China’s proposals may look impressive on paper, but in practice merely require staying the course.
This is not particularly surprising. China’s spectacular economic growth has been fueled in part by massive industrial and power generation investment with little or no regard to environmental impact. As a result, while China only surpassed the U.S. as the world’s largest emitter of carbon dioxide in 2007, Chinese emission were nearly double the U.S. total by 2012.
But as China’s economic miracle slows and peaks, China’s emissions will likewise plateau. China’s GDP growth peaked in 2007 at 14% and has declined to under 8% in 2012 and 2013. Growth in demand for energy and products has likewise declined and is expected to continue to shrink.
As demand growth shrinks, an ever greater proportion of investment that previously went into new industrial and coal power projects can be diverted to non-fossil fuel energy production or retrofitting existing plants to reduce emissions.
The U.S.’s promises, on the other hand, have real teeth. President Obama previously committed to reducing emissions by 17% from 2005 levels by 2020. The new commitment is to reduce emissions by at least 26% from the 2005 level by 2025, or an additional 9% over only 5 years. If implemented, U.S. emissions in 2025 will be a bit less than 4.5 billion tons, approximately one third China’s projected 2030 limit.
There is no indication yet where U.S. reductions will come from. Most likely it will be further reduction in coal power generation by direct regulation of the industry or government subsidizing competitors. In either event, consumers’ electric bills will rise.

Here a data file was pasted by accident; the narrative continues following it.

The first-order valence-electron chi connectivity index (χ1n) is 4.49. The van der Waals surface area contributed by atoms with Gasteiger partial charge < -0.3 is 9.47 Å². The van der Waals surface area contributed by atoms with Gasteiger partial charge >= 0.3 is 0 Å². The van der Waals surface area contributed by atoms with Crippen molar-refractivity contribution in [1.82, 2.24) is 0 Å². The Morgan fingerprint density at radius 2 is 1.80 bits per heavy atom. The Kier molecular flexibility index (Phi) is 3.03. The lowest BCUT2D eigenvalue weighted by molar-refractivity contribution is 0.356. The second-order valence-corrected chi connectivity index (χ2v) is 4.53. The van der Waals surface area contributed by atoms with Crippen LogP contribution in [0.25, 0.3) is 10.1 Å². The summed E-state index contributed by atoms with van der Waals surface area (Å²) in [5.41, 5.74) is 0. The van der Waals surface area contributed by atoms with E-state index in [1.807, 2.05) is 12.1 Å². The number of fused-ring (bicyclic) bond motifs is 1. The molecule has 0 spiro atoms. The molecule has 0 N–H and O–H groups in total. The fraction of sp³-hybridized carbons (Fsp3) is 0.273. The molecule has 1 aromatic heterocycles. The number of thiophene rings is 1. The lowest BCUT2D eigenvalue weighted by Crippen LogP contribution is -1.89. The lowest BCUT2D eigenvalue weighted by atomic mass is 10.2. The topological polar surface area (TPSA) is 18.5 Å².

Even the best-case scenario assumes China can and will maintain its current policy of notably improved environmental consciousness, and thereby meet its treaty obligations. But if China’s economy continues to slow, and the combined weight of skewed demography, social unrest and political dissent make investment in non-productive or capital inefficient environmental projects politically risky, there is little doubt the ruling communist party will simply jettison the deal. If confronted by a choice between meeting its paper obligations to the United States and maintaining the political status quo in China, is there any doubt which choice the leaders of the People’s Republic will make?
By committing the U.S. to what amounts to unilateral emissions cuts, the President gains leverage in his effort to end coal power. Already, national newspapers, political magazines and even Popular Mechanics have hailed the prospective deal as “historic” and the surely the United States would not balk at making good on such weighty promises. So now the President has political cover for onerous new regulation. It is hard to quibble with Republican Senator Mitch McConnell’s assessment that this is a shot in “the President’s ideological war on coal.”